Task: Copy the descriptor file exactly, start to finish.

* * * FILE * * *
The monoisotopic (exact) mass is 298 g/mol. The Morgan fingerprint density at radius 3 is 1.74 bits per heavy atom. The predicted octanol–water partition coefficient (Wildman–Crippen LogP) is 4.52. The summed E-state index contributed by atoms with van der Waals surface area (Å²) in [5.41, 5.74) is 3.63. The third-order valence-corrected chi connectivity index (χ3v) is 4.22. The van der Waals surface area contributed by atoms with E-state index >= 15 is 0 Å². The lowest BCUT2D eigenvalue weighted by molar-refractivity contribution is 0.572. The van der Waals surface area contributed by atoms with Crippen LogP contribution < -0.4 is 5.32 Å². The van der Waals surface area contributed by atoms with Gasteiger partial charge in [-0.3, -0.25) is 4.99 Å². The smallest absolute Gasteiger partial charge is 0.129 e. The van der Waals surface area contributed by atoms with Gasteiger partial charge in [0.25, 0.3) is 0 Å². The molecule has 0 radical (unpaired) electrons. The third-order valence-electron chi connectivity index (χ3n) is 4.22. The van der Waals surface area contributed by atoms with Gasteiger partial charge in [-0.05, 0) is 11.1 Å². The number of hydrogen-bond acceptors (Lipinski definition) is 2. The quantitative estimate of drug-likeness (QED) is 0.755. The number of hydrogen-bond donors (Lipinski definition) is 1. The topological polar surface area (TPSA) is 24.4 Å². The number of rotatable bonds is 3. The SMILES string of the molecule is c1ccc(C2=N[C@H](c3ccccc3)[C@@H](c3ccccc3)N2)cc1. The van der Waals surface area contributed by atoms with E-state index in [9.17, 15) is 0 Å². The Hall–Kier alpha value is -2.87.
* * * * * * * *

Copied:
The monoisotopic (exact) mass is 298 g/mol. The Morgan fingerprint density at radius 3 is 1.74 bits per heavy atom. The predicted octanol–water partition coefficient (Wildman–Crippen LogP) is 4.52. The summed E-state index contributed by atoms with van der Waals surface area (Å²) in [5.41, 5.74) is 3.63. The third-order valence-corrected chi connectivity index (χ3v) is 4.22. The van der Waals surface area contributed by atoms with E-state index >= 15 is 0 Å². The lowest BCUT2D eigenvalue weighted by molar-refractivity contribution is 0.572. The van der Waals surface area contributed by atoms with Crippen LogP contribution < -0.4 is 5.32 Å². The van der Waals surface area contributed by atoms with Gasteiger partial charge in [-0.3, -0.25) is 4.99 Å². The smallest absolute Gasteiger partial charge is 0.129 e. The van der Waals surface area contributed by atoms with Gasteiger partial charge in [0.25, 0.3) is 0 Å². The molecule has 0 radical (unpaired) electrons. The third-order valence-electron chi connectivity index (χ3n) is 4.22. The van der Waals surface area contributed by atoms with Gasteiger partial charge in [-0.05, 0) is 11.1 Å². The number of hydrogen-bond acceptors (Lipinski definition) is 2. The quantitative estimate of drug-likeness (QED) is 0.755. The number of hydrogen-bond donors (Lipinski definition) is 1. The topological polar surface area (TPSA) is 24.4 Å². The number of rotatable bonds is 3. The SMILES string of the molecule is c1ccc(C2=N[C@H](c3ccccc3)[C@@H](c3ccccc3)N2)cc1. The van der Waals surface area contributed by atoms with E-state index in [9.17, 15) is 0 Å². The Hall–Kier alpha value is -2.87.